Yes, they're working on it - and I mean that without irony. Still, I raised an eyebrow when I heard. And I raised the other when I saw the minutes from a recent ECF Board meeting. See this page, scroll down to Meetings / Minutes and click on the link for Board Meeting No 63 August 2012. [NOTE: since this piece appeared the link has mysteriously ceased to function.]
15 Update on actions from Finance Committee's Report
there is a striking passage:
"Comfortable"? What is this "comfortable"? There is no "comfortable". There are proper records and then there is "comfortable". If there are no proper records, what you have is crossed fingers and a prayer. Not "comfortable".
That's what proper records are for. That's why they're required.
The only way you really can be comfortable that there has been a contribution from X is because you have a document from X to say so. No document, no comfortable. And this is so even where X is a reliable individual, which is not true of every X I can think of. Otherwise, you can use the word if you want, but it invites the response - on precisely what basis are you "comfortable"?
So personally, I'm not comfortable that these lessons, that we were assured had been learned, have in fact been learned. And I'm not comfortable that the best way of preventing bad things happening again is to complain that people told us they were happening.
Those who do not learn from history are condemned to pretend it didn't happen (or something like that)
But that's another subject I've written too much about, you may be thinking. You know, you might be right. What can you do? These things keep on happening. It's the normal consequence of being in denial.
Anyway. CJ's Turkish jaunt. I really wouldn't mind knowing:
- what he did there
- whether he reported back on what he did
- whether it was known beforehand that he was planning to resign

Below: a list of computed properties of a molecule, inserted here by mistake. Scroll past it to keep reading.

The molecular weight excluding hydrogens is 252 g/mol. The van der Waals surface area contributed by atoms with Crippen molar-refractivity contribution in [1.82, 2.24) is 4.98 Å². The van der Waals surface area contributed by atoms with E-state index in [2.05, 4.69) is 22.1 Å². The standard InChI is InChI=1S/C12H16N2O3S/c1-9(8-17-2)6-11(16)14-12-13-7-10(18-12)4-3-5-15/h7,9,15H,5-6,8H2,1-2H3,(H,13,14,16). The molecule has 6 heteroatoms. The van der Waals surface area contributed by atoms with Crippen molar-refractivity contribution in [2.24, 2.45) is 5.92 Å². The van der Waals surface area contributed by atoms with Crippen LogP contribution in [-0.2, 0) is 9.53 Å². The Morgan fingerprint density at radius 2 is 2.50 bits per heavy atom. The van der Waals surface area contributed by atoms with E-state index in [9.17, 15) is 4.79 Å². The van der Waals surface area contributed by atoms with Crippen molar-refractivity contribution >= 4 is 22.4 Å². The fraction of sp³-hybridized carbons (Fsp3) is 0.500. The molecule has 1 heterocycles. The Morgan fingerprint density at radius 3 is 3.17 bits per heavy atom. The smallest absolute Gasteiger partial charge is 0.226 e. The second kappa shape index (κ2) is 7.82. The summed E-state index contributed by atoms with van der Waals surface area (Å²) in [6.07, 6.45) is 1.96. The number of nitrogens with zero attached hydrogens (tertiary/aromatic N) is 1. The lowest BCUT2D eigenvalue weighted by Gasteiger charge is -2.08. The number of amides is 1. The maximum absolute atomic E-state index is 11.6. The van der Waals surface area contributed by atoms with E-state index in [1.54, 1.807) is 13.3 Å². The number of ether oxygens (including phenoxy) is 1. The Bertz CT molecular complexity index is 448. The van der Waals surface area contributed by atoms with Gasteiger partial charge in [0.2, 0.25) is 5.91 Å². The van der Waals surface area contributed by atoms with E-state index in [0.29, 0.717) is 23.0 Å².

- how much he was paid in expenses
- how much the ECF proposes to ask him to pay back.
Because I paid for that trip. And because lots of people paid for that trip. And for lots of other good reasons. And because we were supposed to do better the next time.
[* CORRECTION - apparently he attended the first morning.]
[Banknote image: Banknote World]
Those ECF minutes you give a link to. They look like the real things, the confidential Board documents that aren't meant to be published. Usually the material on the ECF website is just a summary of attendees and decisions taken which can be made public.
IN STRICTEST CONFIDENCE written at the bottom of each page is a give away.
As regards CJdM, was not the problem at the Olympiad that he had to share a meeting room with Alex McF and LB who were present representing Scotland?
The IN STRICTEST CONFIDENCE bit certainly attracts the attention.
Just to clarify, by "whether it was known beforehand that he was planning to resign" I don't mean "by the ECF Board", as I don't believe Cj would have received his "token" assistance had they known. But I do mean "by anybody involved with the ECF, other than CJ himself". The point being that if anybody did know, it would have been nice had they said so: if CJ got on the plane to Turkey having already decided to resign, he should never have got on it.
Thre was a tweet from CJ saying he was off on a holiday.
What surprises me is that expenses are paid out up front. Shouldn't the series of events be; book trip, do job and then claim? The ecf office have (at least) twice paid out to this clown without following adequate procedures.
I'm not sure about twice (what other occasion are you thinking of?) but it's true that whenever I've been on a trip that somebody else has paid for, at work or for a job interview, I'm sure I've paid first and been reimbursed second. Which does kind of help ensure that the thing for which you are being reimbursed is properly carried through.
(May I remind commentors that names or initials are preferred where possible.)
The other known example of the ECF paying is where CJ claimed most of the Darwin sponsorship.
It's not beyond the bounds of possibility that the ECF booked and paid for the flight and accommodation. It's even quite likely as he would have had to be accredited as part of the ECF delegation in Turkey.
I hope all the hackers out there grabbed copies of the ECF documents while they could as the links have now been removed. I thought it was a rather surprising exercise in open communication by the ECF Board.
As chairman of the Irish Chess Union, I was at the olympiad for 3 days. At the ECU general meeting (6 September), I chatted with CJ, and he introduced me to Kasparov. He also got an invitation from Andrew Paulson to a fancy dress party. Sadly, I did not! I don't remember seeing CJ at the FIDE general assembly on Friday 7th. He may have been there, but as I was parked in the front row, I couldn't tell. When I saw he had resigned, I presumed it had something to do with what might have happened at that party on Saturday 8th September.
Finally, in CJ's defence, he gave a wonderful speech at opening of the Bunratty Chess Tournament in February 2012. As the head of the ECU, he was well received by the Irish players.
Of course, as to any financial irregularities he may or may not have been involved in, it's not my place to comment.